Are there future solutions that we have yet to see? Yes. At the very least Apple will bring out a next generation Apple TV set top box. Much has also been written about potential gaming capability, and I find the concept of an Apple TV that can run iOS apps of all types very compelling. The current Apple TV already runs a stripped down version of iOS, but a future Apple TV running the full iOS would enhance the usability of many practical apps such as iWork. It would, in effect, be Apple's first non-mobile iOS device.
The catch in this scenario has always been how to provide iOS with the user inputs it needs without a touch screen. Many potential solutions exist, including gesture control, speech, and some form of highly capable remote. In fact, this evolved Apple TV is likely to use all three.
Beyond the evolved Apple TV, which rumors say is likely this year, is there room for an Apple Television? I believe so, but only if it's a 4K (3840x2160 pixels). The reason is that 4K content is unavailable by conventional delivery means. There are no 4K Blu-ray disks. 4K video can't be broadcast over the existing ATSC terrestrial broadcast system, and it will be years before the U.S. adopts a standard that can accommodate 4K. Cable and satellite providers can't broadcast 4K video either without considerable upgrading of their infrastructure, and this would run contrary to maximizing investment in existing infrastructure. For at least the next year, 4K content delivery will be the exclusive province of the Internet.
This is why Sony (NYSE:SNE) has made available a $600 media streaming accessory that can download content from their 4K video store. Although 4K televisions have come down a lot in price (Best Buy (NYSE:BBY) has a Sony 65 inch 4K TV for about $4500), the media streaming device appears to be the profit center.
The dearth of 4K content, and the restriction of Internet-only delivery works in Apple's favor. An Apple 4K television doesn't have to be able to carry the universe of content available to cable subscribers (although it will have HDMI inputs for cable boxes), it just needs to have substantial 4K content on iTunes. Even with relatively slow Internet connections, the Apple 4K TV will be able to download content unattended and store it on its very large hard drive.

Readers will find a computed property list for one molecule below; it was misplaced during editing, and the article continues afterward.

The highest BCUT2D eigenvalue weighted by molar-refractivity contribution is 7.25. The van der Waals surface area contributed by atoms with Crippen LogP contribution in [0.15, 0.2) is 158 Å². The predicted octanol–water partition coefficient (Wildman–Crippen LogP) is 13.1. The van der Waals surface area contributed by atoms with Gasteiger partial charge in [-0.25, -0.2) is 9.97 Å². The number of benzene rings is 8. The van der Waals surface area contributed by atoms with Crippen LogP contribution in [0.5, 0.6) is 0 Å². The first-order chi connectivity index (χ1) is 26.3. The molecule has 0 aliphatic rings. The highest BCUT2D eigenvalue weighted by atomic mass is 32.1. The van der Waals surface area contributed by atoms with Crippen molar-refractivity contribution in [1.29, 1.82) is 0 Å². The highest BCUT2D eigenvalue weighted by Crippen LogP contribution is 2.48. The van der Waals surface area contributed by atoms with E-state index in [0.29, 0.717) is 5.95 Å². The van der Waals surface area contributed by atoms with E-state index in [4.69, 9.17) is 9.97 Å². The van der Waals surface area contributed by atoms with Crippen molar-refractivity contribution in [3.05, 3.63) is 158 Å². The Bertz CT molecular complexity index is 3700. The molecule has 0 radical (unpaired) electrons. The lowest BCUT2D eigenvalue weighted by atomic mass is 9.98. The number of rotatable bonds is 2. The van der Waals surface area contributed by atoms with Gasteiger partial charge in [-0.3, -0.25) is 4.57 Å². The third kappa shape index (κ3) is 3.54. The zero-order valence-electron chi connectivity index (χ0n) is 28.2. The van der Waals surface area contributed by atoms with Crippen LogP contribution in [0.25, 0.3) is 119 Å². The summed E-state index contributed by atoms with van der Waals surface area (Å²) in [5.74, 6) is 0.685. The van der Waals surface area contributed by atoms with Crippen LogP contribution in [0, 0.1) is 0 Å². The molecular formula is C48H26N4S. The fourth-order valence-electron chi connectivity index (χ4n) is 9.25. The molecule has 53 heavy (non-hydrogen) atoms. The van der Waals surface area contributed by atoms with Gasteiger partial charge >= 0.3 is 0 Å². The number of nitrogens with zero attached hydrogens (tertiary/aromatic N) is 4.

By integrating the iOS controller into the television, Apple will achieve the simplicity of use for which it is justly renowned, and be able to justify the premium price Apple products typically command. Apple 4K TV owners won't have to mess with video or audio cables. Setting up the 4K TV will be simply a matter of plugging in the network cable and turning the set on. And the 4K TV will have all the capabilities of the evolved Apple TV mentioned above.
There are plenty of people who believe that 4K television will flop, just like 3D TV did. I disagree. They ask, why should you pay for something you can't see? Those of us who have spent significant time with our retina display iPhones, iPads, or MacBooks know the answer. Not being able to see the pixels is exactly the point.
4K will eventually supplant HD, although the process will probably take a decade or more. Over this same period of time, Internet content delivery will become dominant, as consumers increasingly abandon the broadcast media approach. Apple 4K Television is a product for the future that if made available soon (as in this year), can begin to woo more customers to the Apple fold.
Although I believe the case for an Apple 4K TV is sound, the chances of it arriving this year are no better than 50/50. Gross Margin for the 4K TV will still be low by Apple standards (25% as a very rough estimate) and the market largely untested. This could doom the 4K TV to another year's delay, as Apple tests the waters with its more capable 4th gen Apple TV.
I don't expect a dramatic near-term impact on revenue or earnings due to either the Apple TVs or 4K television. On its conference call for calendar 2012 Q4 (the first Holiday sales quarter for the third gen Apple TV), Tim Cook revealed that Apple had sold about 2 million Apple TV units in the quarter. This is about the level of sales to be expected for a new Apple television or evolved Apple TV.
Disclosure: I have no positions in any stocks mentioned, and no plans to initiate any positions within the next 72 hours. I wrote this article myself, and it expresses my own opinions. I am not receiving compensation for it (other than from Seeking Alpha). I have no business relationship with any company whose stock is mentioned in this article.